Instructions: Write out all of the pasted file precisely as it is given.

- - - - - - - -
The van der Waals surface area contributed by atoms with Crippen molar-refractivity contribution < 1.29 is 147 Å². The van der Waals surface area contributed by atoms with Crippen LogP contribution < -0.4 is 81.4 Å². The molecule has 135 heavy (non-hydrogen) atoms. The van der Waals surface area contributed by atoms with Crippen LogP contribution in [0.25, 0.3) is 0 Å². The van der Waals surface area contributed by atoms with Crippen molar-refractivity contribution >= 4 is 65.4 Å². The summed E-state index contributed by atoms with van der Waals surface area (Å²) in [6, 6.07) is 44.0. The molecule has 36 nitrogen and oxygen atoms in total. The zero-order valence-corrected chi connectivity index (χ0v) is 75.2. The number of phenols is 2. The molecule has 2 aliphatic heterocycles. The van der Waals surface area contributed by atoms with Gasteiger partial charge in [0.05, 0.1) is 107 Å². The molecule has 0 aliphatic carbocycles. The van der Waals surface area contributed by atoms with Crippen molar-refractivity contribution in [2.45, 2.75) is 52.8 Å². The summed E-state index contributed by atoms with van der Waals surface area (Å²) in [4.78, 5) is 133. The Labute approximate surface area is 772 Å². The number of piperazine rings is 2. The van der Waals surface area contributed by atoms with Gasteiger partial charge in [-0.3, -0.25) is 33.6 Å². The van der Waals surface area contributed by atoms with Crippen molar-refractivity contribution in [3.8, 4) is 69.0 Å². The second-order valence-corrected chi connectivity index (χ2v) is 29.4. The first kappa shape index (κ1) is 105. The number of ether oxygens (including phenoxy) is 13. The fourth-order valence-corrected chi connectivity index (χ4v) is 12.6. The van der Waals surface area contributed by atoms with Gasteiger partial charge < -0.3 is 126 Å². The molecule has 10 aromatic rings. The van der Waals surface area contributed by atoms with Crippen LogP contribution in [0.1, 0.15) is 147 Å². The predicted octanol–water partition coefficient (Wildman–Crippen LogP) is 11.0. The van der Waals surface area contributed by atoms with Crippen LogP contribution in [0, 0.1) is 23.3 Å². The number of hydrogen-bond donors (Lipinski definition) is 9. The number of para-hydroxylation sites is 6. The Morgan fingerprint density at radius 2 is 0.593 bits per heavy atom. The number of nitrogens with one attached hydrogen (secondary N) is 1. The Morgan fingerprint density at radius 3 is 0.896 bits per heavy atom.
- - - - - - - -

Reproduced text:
The van der Waals surface area contributed by atoms with Crippen molar-refractivity contribution < 1.29 is 147 Å². The van der Waals surface area contributed by atoms with Crippen LogP contribution < -0.4 is 81.4 Å². The molecule has 135 heavy (non-hydrogen) atoms. The van der Waals surface area contributed by atoms with Crippen LogP contribution in [0.25, 0.3) is 0 Å². The van der Waals surface area contributed by atoms with Crippen molar-refractivity contribution >= 4 is 65.4 Å². The summed E-state index contributed by atoms with van der Waals surface area (Å²) in [6, 6.07) is 44.0. The molecule has 36 nitrogen and oxygen atoms in total. The zero-order valence-corrected chi connectivity index (χ0v) is 75.2. The number of phenols is 2. The molecule has 2 aliphatic heterocycles. The van der Waals surface area contributed by atoms with Gasteiger partial charge in [0.05, 0.1) is 107 Å². The molecule has 0 aliphatic carbocycles. The van der Waals surface area contributed by atoms with Crippen molar-refractivity contribution in [2.45, 2.75) is 52.8 Å². The summed E-state index contributed by atoms with van der Waals surface area (Å²) in [4.78, 5) is 133. The Labute approximate surface area is 772 Å². The number of piperazine rings is 2. The van der Waals surface area contributed by atoms with Gasteiger partial charge in [-0.3, -0.25) is 33.6 Å². The van der Waals surface area contributed by atoms with Crippen molar-refractivity contribution in [3.8, 4) is 69.0 Å². The second-order valence-corrected chi connectivity index (χ2v) is 29.4. The first kappa shape index (κ1) is 105. The number of ether oxygens (including phenoxy) is 13. The fourth-order valence-corrected chi connectivity index (χ4v) is 12.6. The van der Waals surface area contributed by atoms with Gasteiger partial charge < -0.3 is 126 Å². The molecule has 10 aromatic rings. The van der Waals surface area contributed by atoms with Crippen LogP contribution in [0.1, 0.15) is 147 Å². The predicted octanol–water partition coefficient (Wildman–Crippen LogP) is 11.0. The van der Waals surface area contributed by atoms with Crippen LogP contribution in [0, 0.1) is 23.3 Å². The number of hydrogen-bond donors (Lipinski definition) is 9. The number of para-hydroxylation sites is 6. The Morgan fingerprint density at radius 2 is 0.593 bits per heavy atom. The number of nitrogens with one attached hydrogen (secondary N) is 1. The Morgan fingerprint density at radius 3 is 0.896 bits per heavy atom.